The politicians, the judiciary and security forces who are being paid by the taxpayers are the ones who need to be held accountable for their ineptitude and blatant disregard for the well-being of the citizens of this country. How many guns do these artistes bring in? How many corrupt police personnel do these artistes employ? Did any of these artistes steal any light bulbs? How much of taxpayers' money are they using to build their houses?

We can try and fix Jamaica or we can keep casting blame and using the entertainers as distractions. We need a system of accountability and justice. I am not a big fan of Peter Tosh either but I know that at least one thing that he sang about rings true to this day: There can be no peace without justice.

I am, etc.,
New York

Monday, November 9, 2009

Commitment Not Wanted Around Here....Being Single & over 30

It's been a while since my last blog. I got back to Jamaica the harsh reality of life set in and side-tracked me.

Now that I've settled back in and looked around I find myself asking the same question so many...hmmmm...maybe ALL of my single female friends ask. Where have all the good guys gone?

So I decided that my inaugural JA blog would be my view of being single and over 30 in Jamaica...and the USA.

I'm no beauty queen but as they say in JA "nuh tree nuh grow innah me face" but unfortunately (or is it fortunately) I did get caught up in my career for a loooong time...I figured that whole marriage/children thing could wait. To be honest - I never did want to get married. I was never that little girl who had her dress, ring, church, bridesmaids etc picked out. I did however want someone I could share my life with and possibly children. I've dated good guys actually great guys and I've dated the "bad boys" - I've been proposed to and I made my trust me I get it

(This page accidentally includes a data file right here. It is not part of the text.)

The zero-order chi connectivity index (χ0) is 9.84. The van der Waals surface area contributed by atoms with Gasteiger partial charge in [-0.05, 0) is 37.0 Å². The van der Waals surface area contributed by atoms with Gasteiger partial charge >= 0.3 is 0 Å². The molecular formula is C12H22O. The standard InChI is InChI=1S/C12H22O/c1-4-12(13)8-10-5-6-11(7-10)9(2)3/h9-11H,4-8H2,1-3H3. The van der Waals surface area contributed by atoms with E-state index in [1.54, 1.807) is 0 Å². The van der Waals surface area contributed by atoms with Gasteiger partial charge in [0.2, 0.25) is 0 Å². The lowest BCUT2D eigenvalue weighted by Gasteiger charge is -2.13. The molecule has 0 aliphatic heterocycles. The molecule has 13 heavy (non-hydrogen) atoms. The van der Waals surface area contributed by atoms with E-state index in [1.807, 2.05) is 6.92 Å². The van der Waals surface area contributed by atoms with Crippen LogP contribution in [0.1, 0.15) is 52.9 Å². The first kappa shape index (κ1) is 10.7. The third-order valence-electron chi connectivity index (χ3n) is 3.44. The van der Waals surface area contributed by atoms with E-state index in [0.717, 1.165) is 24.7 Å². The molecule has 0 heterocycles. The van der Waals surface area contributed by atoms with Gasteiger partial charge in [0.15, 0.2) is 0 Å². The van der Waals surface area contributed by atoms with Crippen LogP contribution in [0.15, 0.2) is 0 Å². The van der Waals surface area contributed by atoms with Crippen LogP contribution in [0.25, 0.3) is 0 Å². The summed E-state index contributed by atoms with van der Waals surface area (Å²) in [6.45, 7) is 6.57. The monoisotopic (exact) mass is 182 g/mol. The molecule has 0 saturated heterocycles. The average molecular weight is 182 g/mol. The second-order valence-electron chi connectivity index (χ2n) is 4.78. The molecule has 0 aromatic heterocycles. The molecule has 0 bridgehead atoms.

Having had the benefit of really good male friends I got to see a little more than the average chick of how guys think & act. So very early out I knew what was what - I'm that chick that knows most men cheat & am really not gonna kick his ass about it but at the same time I don't expect him to have it in my face & I do expect him to use a condom.

I'm also not the type of girl who jumps from bed to bed...I don't do one-night stands, I don't use one man to get over the other and I'm not comfortable sleepin w/a man bcuz he's willing to pay my bills. So it makes it a bit more difficult in the modern day "romping shop" masked as the dating scene....

So what do you do if you:

  1. don't go to a club/party/bar every night to meet men

  2. don't pick up guys at random

  3. don't believe in maintaining a man

  4. don't feel comfortable with sharing a man with 4/5 different women

  5. don't believe in having sex w/someone ur not attracted to for financial gain
  6. don't want to be his constant "booty call"

I'll answer that for you: You hang out with the same group of friends, inevitably complaining that you're not meeting anyone new watching weeks, months and years go by. Or you end up in a relationship that deep down inside you know isn't going anywhere but you stay because you know that the alternative/prospects are so dim that you might as well stick with the "evil you already know." You avoid kiddie parties, couple events or majour family dinners in order not to be plagued by the same questions over and over...."So when are you getting married? No babies for you? Who are you dating?"